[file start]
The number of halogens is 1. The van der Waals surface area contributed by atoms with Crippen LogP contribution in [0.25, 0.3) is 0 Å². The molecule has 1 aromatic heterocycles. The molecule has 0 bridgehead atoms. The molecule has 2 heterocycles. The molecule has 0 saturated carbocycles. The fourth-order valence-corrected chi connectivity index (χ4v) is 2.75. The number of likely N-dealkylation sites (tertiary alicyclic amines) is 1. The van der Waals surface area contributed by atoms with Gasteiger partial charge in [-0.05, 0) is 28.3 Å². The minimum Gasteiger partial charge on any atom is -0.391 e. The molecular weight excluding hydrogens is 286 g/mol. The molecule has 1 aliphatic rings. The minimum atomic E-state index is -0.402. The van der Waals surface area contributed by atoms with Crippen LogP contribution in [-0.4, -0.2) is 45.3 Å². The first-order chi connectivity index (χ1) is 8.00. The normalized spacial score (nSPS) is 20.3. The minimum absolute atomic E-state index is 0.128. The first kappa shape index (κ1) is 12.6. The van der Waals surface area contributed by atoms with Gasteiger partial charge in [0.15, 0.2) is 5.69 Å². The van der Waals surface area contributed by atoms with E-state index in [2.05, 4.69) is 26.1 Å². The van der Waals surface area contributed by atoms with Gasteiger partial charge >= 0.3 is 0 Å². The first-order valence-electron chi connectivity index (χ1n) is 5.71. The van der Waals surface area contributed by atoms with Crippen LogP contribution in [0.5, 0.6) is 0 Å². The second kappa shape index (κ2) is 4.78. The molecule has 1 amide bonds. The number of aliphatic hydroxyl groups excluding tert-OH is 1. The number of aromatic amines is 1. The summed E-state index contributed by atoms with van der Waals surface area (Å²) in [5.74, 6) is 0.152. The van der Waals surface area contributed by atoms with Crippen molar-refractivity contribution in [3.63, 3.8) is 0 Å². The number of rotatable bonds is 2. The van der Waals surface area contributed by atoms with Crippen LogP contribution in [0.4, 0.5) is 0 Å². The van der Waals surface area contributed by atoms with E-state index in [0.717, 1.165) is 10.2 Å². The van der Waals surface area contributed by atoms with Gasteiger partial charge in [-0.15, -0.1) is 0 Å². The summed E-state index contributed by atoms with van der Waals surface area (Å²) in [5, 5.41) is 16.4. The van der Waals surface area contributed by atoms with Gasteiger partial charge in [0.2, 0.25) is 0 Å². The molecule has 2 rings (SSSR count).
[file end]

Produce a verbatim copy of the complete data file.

The number of halogens is 1. The van der Waals surface area contributed by atoms with Crippen LogP contribution in [0.25, 0.3) is 0 Å². The molecule has 1 aromatic heterocycles. The molecule has 0 bridgehead atoms. The molecule has 2 heterocycles. The molecule has 0 saturated carbocycles. The fourth-order valence-corrected chi connectivity index (χ4v) is 2.75. The number of likely N-dealkylation sites (tertiary alicyclic amines) is 1. The van der Waals surface area contributed by atoms with Gasteiger partial charge in [-0.05, 0) is 28.3 Å². The minimum Gasteiger partial charge on any atom is -0.391 e. The molecular weight excluding hydrogens is 286 g/mol. The molecule has 1 aliphatic rings. The minimum atomic E-state index is -0.402. The van der Waals surface area contributed by atoms with Crippen LogP contribution in [-0.4, -0.2) is 45.3 Å². The first-order chi connectivity index (χ1) is 8.00. The normalized spacial score (nSPS) is 20.3. The minimum absolute atomic E-state index is 0.128. The first kappa shape index (κ1) is 12.6. The van der Waals surface area contributed by atoms with Gasteiger partial charge in [0.15, 0.2) is 5.69 Å². The van der Waals surface area contributed by atoms with E-state index in [2.05, 4.69) is 26.1 Å². The van der Waals surface area contributed by atoms with Gasteiger partial charge >= 0.3 is 0 Å². The first-order valence-electron chi connectivity index (χ1n) is 5.71. The van der Waals surface area contributed by atoms with Crippen LogP contribution in [0.5, 0.6) is 0 Å². The second kappa shape index (κ2) is 4.78. The molecule has 1 amide bonds. The number of aliphatic hydroxyl groups excluding tert-OH is 1. The number of aromatic amines is 1. The summed E-state index contributed by atoms with van der Waals surface area (Å²) in [5.74, 6) is 0.152. The van der Waals surface area contributed by atoms with Crippen molar-refractivity contribution in [3.63, 3.8) is 0 Å². The number of rotatable bonds is 2. The van der Waals surface area contributed by atoms with Crippen LogP contribution in [0.4, 0.5) is 0 Å². The van der Waals surface area contributed by atoms with E-state index in [0.717, 1.165) is 10.2 Å². The van der Waals surface area contributed by atoms with Gasteiger partial charge in [-0.15, -0.1) is 0 Å². The summed E-state index contributed by atoms with van der Waals surface area (Å²) in [5, 5.41) is 16.4. The van der Waals surface area contributed by atoms with Gasteiger partial charge in [0.2, 0.25) is 0 Å². The molecule has 2 rings (SSSR count).